Firefox Monitor Launches in 26 Languages and Adds New Desktop Browser Feature

Since the launch of Firefox Monitor, a free service that notifies you when your email has been part of a breach, hundreds of thousands of people have signed up.

In response to the excitement from our global audience, Firefox Monitor is now being made available in more than 26 languages. We’re excited to bring Firefox Monitor to users in their native languages and make it easier for people to learn about data breaches and take action to protect themselves.

When your personal information is possibly at risk in a data breach, reading news and information in the language you understand best helps you to feel more in control. Now, Firefox Monitor will be available in Albanian, Traditional and Simplified Chinese, Czech, Dutch, English (Canadian), French, Frisian, German, Hungarian, Indonesian, Italian, Japanese, Malay, Portuguese (Brazil), Portuguese (Portugal), Russian, Slovak, Slovenian, Spanish (Argentina, Mexico, and Spain), Swedish, Turkish, Ukranian and Welsh.

We couldn’t have accomplished this feat without our awesome Mozilla community of volunteers who worked together to make this happen. We’re so grateful for their support in making Firefox Monitor available to more than 2.5 billion non-English speakers.

Introducing Firefox Monitor Notifications

Along with making Monitor available in multiple languages, today we’re also releasing a new feature exclusively for Firefox users. Specifically, we are adding a notification to our Firefox Quantum browser that alerts desktop users when they visit a site that has had a recently reported data breach. We’re bringing this functionality to Firefox users in recognition of the growing interest in these types of privacy- and security-centric features. This new functionality will gradually roll out to Firefox users over the coming weeks.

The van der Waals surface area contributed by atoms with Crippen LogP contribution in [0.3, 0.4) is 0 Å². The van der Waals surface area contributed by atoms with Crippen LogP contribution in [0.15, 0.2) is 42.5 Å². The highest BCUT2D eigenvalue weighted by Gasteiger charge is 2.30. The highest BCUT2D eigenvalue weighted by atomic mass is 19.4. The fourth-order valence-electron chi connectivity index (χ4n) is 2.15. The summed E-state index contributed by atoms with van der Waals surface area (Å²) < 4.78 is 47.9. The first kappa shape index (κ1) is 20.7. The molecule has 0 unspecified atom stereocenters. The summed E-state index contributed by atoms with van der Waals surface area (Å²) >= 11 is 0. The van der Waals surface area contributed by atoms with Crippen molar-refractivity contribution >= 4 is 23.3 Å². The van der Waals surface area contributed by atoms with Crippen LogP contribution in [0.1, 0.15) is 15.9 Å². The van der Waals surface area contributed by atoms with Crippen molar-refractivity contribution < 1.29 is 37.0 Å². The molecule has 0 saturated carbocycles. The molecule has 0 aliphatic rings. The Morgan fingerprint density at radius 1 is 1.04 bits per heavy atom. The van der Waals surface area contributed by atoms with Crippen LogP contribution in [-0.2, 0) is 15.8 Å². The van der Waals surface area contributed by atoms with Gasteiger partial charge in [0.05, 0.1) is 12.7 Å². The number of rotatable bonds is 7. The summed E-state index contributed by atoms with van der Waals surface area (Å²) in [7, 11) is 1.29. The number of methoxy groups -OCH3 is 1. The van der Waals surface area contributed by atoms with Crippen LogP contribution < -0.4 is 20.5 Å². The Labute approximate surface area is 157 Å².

While using the Firefox Quantum browser, when you land on a site that’s been breached, you’ll get a notification. You can click on the alert to visit Firefox Monitor and scan your email to see whether or not you were involved in that data breach. This alert will appear at most once per site and only for data breaches reported in the previous twelve months. Website owners can learn about our data breach disclosure policy here. If you do not wish to see these alerts on any site, you can simply choose to “never show Firefox Monitor alerts” by clicking the dropdown arrow on the notification.


You’ll be notified of a data breach when you visit a site in Firefox


For those new to Firefox Monitor, here’s a brief step-by-step guide on how Firefox Monitor works:

Step 1 – Visit to see if your email has been part of a known data breach

Simply type in your email address, and it will be scanned against a database that serves as a library of known data breaches.

Step 2 – Learn about future data breaches

Sign up for Firefox Monitor using your email address and we will notify you about data breaches when we learn about them.

Step 3 – Use Firefox to learn about the sites you visit that have been breached

While using the Firefox browser, when you land on a site that’s been breached, you’ll get a notification to scan with Firefox Monitor whether or not you’ve been involved in that data breach.

Being part of a data breach is not fun, and we have tips and remedies in our project, Data Leeks. Through recipes and personal stories of those who’ve been affected by a data breach, we’re raising awareness about online privacy.

We invite you to take a look at Firefox Monitor to see if you’ve been part of a data breach, and sign up to be prepared for the next data breach that happens.


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